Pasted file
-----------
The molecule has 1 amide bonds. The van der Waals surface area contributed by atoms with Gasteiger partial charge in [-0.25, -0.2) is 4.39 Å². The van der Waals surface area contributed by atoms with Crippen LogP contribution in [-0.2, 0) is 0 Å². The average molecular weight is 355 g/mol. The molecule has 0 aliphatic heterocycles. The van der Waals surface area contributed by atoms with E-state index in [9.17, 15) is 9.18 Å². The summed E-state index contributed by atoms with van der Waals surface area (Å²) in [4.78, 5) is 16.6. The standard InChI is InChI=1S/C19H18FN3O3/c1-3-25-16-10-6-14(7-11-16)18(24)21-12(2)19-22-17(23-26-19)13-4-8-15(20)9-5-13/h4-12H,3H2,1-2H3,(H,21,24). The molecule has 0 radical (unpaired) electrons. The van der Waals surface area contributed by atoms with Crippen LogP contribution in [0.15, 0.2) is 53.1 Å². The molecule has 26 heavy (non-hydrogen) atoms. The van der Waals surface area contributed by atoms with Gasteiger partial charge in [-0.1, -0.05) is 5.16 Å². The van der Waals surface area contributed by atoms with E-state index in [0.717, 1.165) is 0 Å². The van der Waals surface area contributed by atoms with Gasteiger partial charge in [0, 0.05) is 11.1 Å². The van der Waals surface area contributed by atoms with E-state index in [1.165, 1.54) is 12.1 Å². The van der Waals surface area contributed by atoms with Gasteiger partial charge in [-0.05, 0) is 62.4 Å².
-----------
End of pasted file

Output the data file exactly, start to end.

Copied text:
The molecule has 1 amide bonds. The van der Waals surface area contributed by atoms with Gasteiger partial charge in [-0.25, -0.2) is 4.39 Å². The van der Waals surface area contributed by atoms with Crippen LogP contribution in [-0.2, 0) is 0 Å². The average molecular weight is 355 g/mol. The molecule has 0 aliphatic heterocycles. The van der Waals surface area contributed by atoms with E-state index in [9.17, 15) is 9.18 Å². The summed E-state index contributed by atoms with van der Waals surface area (Å²) in [4.78, 5) is 16.6. The standard InChI is InChI=1S/C19H18FN3O3/c1-3-25-16-10-6-14(7-11-16)18(24)21-12(2)19-22-17(23-26-19)13-4-8-15(20)9-5-13/h4-12H,3H2,1-2H3,(H,21,24). The molecule has 0 radical (unpaired) electrons. The van der Waals surface area contributed by atoms with Crippen LogP contribution in [0.15, 0.2) is 53.1 Å². The molecule has 26 heavy (non-hydrogen) atoms. The van der Waals surface area contributed by atoms with Gasteiger partial charge in [-0.1, -0.05) is 5.16 Å². The van der Waals surface area contributed by atoms with E-state index in [0.717, 1.165) is 0 Å². The van der Waals surface area contributed by atoms with Gasteiger partial charge in [0, 0.05) is 11.1 Å². The van der Waals surface area contributed by atoms with E-state index in [1.165, 1.54) is 12.1 Å². The van der Waals surface area contributed by atoms with Gasteiger partial charge in [-0.05, 0) is 62.4 Å².